The first Christian mission for Aboriginal people in South Australia was established mid 1839, two and a half years after the Europeans landed at Glenelg. It was built in the Adelaide Parklands, north of the River Torrens, opposite the site that became the Adelaide Gaol. Pirltawardli (meaning possum home) was already a regular camping ground for the Kaurna people, the local Aboriginal group known to the settlers as the ‘Adelaide tribe’. Run by German Lutheran missionaries Christian Teichelmann, Clamor Schürmann and, later, Samuel Klose, the mission was for some years a substantial settlement. At its height it was a fenced area of 5.7ha and together with traditional wurlies contained pise (mud and straw) houses for the missionaries, and smaller pise huts and a pise school for the Kaurna people. At the insistence of the missionaries the children were taught in the Kaurna language.
Governor Gawler supported the work of the missionaries but in 1845 Governor Grey, deciding to take the children away from the influence of their parents to a Government-run English-speaking ‘Native School Establishment’, gave instructions that the school be closed and the huts torn down. He excluded Aboriginal people from the place built for them, instructing that ‘No native shall remain within the fence’[i] and the school building was then used instead as barracks for the sappers and miners. Part of the sappers and miners’ previous accommodation near the Police Barracks off the track that became Kintore Avenue became the Native School Establishment.
Once closed, the Aboriginal Location that had been Pirltawardli continued in reduced form, with people continuing to camp near the house of Klose, the only missionary to remain. In 1846 brick sheds were built by the government in part of the area of the mission as well as across the river behind the new gaol, split into separate areas for the ‘Murray tribe’ who were by then frequenting Adelaide, and a smaller number of sheds for the remains of the ‘Adelaide tribe’. The sheds were poorly constructed, much hated, and little used. The Native School Establishment closed in 1851 and the remaining children were taken from Adelaide to Poonindie Mission at Port Lincoln on the Eyre Peninsula.
Prior to the establishment of Pirltawardli, a ration camp (1837) and then a small settlement with wooden huts and school (1838) had been set up by interim Protectors Walter Bromley and Dr William Wyatt respectively in areas now part of Bonython Park. Wyatt’s small settlement, known at the time as the ‘Aborigines Location’, was later referred to as ‘the Old Location’. Piltawodli, under Protector Matthew Moorhouse, was the first mission. Pirltawardli, also called the ‘Aboriginal Location’, is now of major significance to Kaurna people and is also important to non-Indigenous South Australians. Nearly all of the recorded language and early written records of Kaurna culture stem from this place, documented by Schürmann and his associates, who also recorded their observations of race relations in early Adelaide. Pirltawardli has been revived as the area’s official name, and on 26 May 2000 a plaque was erected there commemorating its place in Adelaide’s history.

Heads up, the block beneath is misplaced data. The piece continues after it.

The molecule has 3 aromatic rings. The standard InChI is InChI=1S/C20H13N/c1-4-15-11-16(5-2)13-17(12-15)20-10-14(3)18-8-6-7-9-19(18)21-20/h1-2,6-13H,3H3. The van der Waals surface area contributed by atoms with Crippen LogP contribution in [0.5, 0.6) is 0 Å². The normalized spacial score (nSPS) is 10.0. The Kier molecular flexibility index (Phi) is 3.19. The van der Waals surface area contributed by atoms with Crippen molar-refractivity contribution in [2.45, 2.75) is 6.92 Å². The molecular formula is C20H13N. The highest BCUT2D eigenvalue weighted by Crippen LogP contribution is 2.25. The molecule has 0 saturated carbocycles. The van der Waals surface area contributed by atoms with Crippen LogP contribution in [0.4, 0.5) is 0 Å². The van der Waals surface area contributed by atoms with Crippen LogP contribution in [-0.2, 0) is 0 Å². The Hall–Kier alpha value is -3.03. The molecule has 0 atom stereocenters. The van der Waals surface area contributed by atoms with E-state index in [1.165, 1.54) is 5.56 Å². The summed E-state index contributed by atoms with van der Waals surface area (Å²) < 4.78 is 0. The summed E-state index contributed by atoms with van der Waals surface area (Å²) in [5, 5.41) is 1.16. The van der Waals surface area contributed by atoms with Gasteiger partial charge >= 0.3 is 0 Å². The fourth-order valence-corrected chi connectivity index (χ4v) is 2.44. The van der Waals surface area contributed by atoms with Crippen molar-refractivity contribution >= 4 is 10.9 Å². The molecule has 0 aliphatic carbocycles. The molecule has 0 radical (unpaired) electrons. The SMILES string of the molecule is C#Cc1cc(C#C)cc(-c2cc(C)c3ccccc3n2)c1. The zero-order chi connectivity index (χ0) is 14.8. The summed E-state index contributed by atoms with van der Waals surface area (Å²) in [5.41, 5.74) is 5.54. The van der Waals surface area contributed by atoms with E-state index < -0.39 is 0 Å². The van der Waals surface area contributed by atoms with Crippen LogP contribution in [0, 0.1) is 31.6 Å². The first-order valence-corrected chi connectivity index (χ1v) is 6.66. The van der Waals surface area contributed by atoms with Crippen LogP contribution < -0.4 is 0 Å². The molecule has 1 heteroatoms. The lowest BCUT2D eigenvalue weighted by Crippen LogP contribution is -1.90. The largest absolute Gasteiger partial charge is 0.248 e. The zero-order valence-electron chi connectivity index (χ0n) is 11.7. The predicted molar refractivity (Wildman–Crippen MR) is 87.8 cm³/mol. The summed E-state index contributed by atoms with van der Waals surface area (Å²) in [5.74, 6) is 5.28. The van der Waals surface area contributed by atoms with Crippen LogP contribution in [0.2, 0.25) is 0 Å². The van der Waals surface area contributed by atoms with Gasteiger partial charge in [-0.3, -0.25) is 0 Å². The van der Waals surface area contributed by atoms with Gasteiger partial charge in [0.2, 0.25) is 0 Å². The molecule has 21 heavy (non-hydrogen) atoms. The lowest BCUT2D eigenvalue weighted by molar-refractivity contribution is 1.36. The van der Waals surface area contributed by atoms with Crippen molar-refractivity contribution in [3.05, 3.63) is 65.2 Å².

[i] (Diary of Samuel G. Klose, 3 July 1845, Lutheran Archives Adelaide)
Foster, Robert, ‘The Aborigines Location in Adelaide: South Australia’s First “mission” to the Aborigines’, Journal of the Anthropological Society of South Australia, 28 (1,2), 1990.
Hemming, Steve and Harris, Rhondda, ‘Tarndanyungga Kaurna Yerta: a Report on the Indigenous Cultural Significance of the Adelaide Park Lands’, Report to the Kaurna Aboriginal Community Heritage Association and the Adelaide City Council, 1998.
Harris, Rhondda, ‘Archaeology and Post-Contact Indigenous Adelaide’ (Honours thesis, Flinders University, 1999).
Harris, Rhondda, ‘The ‘Aboriginal Location’ in the Adelaide Parklands (1837-1851)’, in Christine Garnaut and Kerrie Round, eds., The Adelaide Parklands Symposium: a balancing act: past, present, future (Adelaide: Centre for Settlement Studies and the Bob Hawke Prime Ministerial Centre, University of South Australia 2006).
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